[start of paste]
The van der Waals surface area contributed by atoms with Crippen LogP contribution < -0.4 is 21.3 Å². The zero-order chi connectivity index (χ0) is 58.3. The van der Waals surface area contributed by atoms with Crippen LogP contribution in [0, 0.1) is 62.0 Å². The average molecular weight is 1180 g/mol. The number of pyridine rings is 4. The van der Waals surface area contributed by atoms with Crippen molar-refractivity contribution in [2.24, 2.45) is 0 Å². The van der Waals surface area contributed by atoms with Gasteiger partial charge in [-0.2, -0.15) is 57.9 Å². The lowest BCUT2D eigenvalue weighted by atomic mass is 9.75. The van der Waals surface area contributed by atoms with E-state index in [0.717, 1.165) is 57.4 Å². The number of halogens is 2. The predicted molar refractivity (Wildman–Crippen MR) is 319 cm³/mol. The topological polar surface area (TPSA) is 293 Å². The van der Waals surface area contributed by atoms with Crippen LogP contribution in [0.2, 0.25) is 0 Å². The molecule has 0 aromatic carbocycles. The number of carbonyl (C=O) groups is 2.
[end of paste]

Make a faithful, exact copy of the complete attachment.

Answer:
The van der Waals surface area contributed by atoms with Crippen LogP contribution < -0.4 is 21.3 Å². The zero-order chi connectivity index (χ0) is 58.3. The van der Waals surface area contributed by atoms with Crippen LogP contribution in [0, 0.1) is 62.0 Å². The average molecular weight is 1180 g/mol. The number of pyridine rings is 4. The van der Waals surface area contributed by atoms with Crippen molar-refractivity contribution in [2.24, 2.45) is 0 Å². The van der Waals surface area contributed by atoms with Gasteiger partial charge in [-0.2, -0.15) is 57.9 Å². The lowest BCUT2D eigenvalue weighted by atomic mass is 9.75. The van der Waals surface area contributed by atoms with E-state index in [0.717, 1.165) is 57.4 Å². The number of halogens is 2. The predicted molar refractivity (Wildman–Crippen MR) is 319 cm³/mol. The topological polar surface area (TPSA) is 293 Å². The van der Waals surface area contributed by atoms with Crippen LogP contribution in [0.2, 0.25) is 0 Å². The molecule has 0 aromatic carbocycles. The number of carbonyl (C=O) groups is 2.